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It’s Time for the Rockies to Change Their Pitching Strategy

Since 2002 (the batted ball era), the Colorado Rockies pitchers have the 4th highest groundball percentage in the MLB. On its face, this seems like a good strategy, as Coors Field has an effect on batted and thrown baseballs that is not pitcher-friendly. Rockies’ pitching coach Jim Wright emphasizes pitching down as key to the success of the staff. However, the emphasis on groundballs has caused the Rockies to get into relationships with pitchers such as Shawn EstesAaron Cook and Jeff Francis, hurlers that lack strikeout stuff. And lest we forget, this same club famously gave Mike Hampton, a groundball pitcher who never averaged more than 6.9 K/9, what was then the richest contract in sports history. As a consequence, Rockies pitchers have the 5th lowest strikeout rate in the MLB since 2002. Compounding this problem is the fact that the Rockies have the 6th highest walk rate. Of course, there is the counter-argument that it is harder for pitchers to get strikeouts at Coors Field due to the effect that the altitude has on offspeed pitches. Additionally, it would seem that a pitcher could be forgiven for nibbling a little at the high altitude. I did a little research to determine how much of the poor strikeout and walk rates are due to Coors Field and how much could be attributed to the pitching style the Rockies advocate. I found that only three teams have higher walk rates in road games, and only four teams have lower strikeout rates. So Coors Field is not entirely at fault for the lack of strikeouts and proliferation of walks.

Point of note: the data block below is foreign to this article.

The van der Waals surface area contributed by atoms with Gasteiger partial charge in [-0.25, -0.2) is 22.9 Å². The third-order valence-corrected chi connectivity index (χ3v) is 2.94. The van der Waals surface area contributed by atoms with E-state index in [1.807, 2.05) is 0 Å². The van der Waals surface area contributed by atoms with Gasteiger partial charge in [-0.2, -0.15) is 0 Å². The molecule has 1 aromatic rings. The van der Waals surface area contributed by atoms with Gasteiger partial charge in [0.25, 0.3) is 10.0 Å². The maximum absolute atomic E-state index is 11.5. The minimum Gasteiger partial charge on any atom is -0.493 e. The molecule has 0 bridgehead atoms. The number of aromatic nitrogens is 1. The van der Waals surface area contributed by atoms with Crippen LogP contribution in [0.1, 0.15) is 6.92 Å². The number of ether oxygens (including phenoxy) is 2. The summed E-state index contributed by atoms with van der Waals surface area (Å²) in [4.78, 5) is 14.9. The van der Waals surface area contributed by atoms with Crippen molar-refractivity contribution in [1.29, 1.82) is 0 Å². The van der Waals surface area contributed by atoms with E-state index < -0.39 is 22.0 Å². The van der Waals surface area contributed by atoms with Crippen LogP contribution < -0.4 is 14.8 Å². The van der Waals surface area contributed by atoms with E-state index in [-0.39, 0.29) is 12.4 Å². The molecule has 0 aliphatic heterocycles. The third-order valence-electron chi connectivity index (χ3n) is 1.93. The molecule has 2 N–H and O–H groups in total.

Since 2002,  Coors Field has the second-highest HR/FB ratio behind only the Reds’ Great American Ballpark. I took a look at the Home/Away splits of the five parks with the highest HR/FB ratios since 2002 to see if they tried to combat the longball in a style similar to the Rockies.

         Team              HR%          HR Per         Contact         HR/FB            GB%         BABIP            K/9          BB/9           xFIP            ERA
       League 2.6 3.6 10.2 44.3 0.291 7.0 3.1 4.14 4.06
          Reds 3.4 4.6 12.8 42.5 0.291 7.0 3.0 4.21 4.42
      Rockies 3.0 4.0 12.5 46.3 0.311 6.4 3.3 4.27 4.96